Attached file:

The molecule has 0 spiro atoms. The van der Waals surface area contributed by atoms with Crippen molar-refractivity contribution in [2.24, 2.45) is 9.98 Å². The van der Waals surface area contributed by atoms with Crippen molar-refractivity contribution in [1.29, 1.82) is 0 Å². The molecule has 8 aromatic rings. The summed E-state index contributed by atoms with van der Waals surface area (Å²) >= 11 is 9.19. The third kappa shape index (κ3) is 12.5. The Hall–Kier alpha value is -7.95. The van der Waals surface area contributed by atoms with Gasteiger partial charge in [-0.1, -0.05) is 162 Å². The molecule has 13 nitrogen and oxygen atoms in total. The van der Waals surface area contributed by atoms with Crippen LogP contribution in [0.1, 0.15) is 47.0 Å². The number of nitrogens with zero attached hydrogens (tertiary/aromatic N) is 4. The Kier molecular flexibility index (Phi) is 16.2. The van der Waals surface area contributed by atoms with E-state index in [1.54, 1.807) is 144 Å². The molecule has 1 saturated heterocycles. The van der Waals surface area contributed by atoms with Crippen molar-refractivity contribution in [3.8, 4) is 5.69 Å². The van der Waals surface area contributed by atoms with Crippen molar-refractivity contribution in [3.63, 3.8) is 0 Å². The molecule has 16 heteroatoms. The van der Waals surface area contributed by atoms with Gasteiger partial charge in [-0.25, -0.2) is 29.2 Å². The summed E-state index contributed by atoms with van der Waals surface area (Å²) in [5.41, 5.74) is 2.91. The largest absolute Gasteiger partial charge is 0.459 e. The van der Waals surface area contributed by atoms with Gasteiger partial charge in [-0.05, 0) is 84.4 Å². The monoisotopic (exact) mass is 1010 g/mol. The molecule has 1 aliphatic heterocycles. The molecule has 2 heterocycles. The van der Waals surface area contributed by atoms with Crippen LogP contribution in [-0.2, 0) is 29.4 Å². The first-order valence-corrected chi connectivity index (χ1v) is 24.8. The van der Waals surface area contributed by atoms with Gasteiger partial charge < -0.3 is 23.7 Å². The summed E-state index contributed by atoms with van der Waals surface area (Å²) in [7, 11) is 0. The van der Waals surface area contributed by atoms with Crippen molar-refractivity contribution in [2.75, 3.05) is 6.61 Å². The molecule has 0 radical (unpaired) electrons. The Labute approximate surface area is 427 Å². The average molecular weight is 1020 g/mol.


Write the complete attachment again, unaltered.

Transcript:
The molecule has 0 spiro atoms. The van der Waals surface area contributed by atoms with Crippen molar-refractivity contribution in [2.24, 2.45) is 9.98 Å². The van der Waals surface area contributed by atoms with Crippen molar-refractivity contribution in [1.29, 1.82) is 0 Å². The molecule has 8 aromatic rings. The summed E-state index contributed by atoms with van der Waals surface area (Å²) >= 11 is 9.19. The third kappa shape index (κ3) is 12.5. The Hall–Kier alpha value is -7.95. The van der Waals surface area contributed by atoms with Gasteiger partial charge in [-0.1, -0.05) is 162 Å². The molecule has 13 nitrogen and oxygen atoms in total. The van der Waals surface area contributed by atoms with Crippen LogP contribution in [0.1, 0.15) is 47.0 Å². The number of nitrogens with zero attached hydrogens (tertiary/aromatic N) is 4. The Kier molecular flexibility index (Phi) is 16.2. The van der Waals surface area contributed by atoms with E-state index in [1.54, 1.807) is 144 Å². The molecule has 1 saturated heterocycles. The van der Waals surface area contributed by atoms with Crippen molar-refractivity contribution in [3.8, 4) is 5.69 Å². The van der Waals surface area contributed by atoms with Crippen molar-refractivity contribution in [3.63, 3.8) is 0 Å². The molecule has 16 heteroatoms. The van der Waals surface area contributed by atoms with Gasteiger partial charge in [-0.25, -0.2) is 29.2 Å². The summed E-state index contributed by atoms with van der Waals surface area (Å²) in [5.41, 5.74) is 2.91. The largest absolute Gasteiger partial charge is 0.459 e. The van der Waals surface area contributed by atoms with Gasteiger partial charge in [-0.05, 0) is 84.4 Å². The monoisotopic (exact) mass is 1010 g/mol. The molecule has 1 aliphatic heterocycles. The molecule has 2 heterocycles. The van der Waals surface area contributed by atoms with Crippen LogP contribution in [-0.2, 0) is 29.4 Å². The first-order valence-corrected chi connectivity index (χ1v) is 24.8. The van der Waals surface area contributed by atoms with Gasteiger partial charge < -0.3 is 23.7 Å². The summed E-state index contributed by atoms with van der Waals surface area (Å²) in [7, 11) is 0. The van der Waals surface area contributed by atoms with Crippen molar-refractivity contribution in [2.75, 3.05) is 6.61 Å². The molecule has 0 radical (unpaired) electrons. The Labute approximate surface area is 427 Å². The average molecular weight is 1020 g/mol.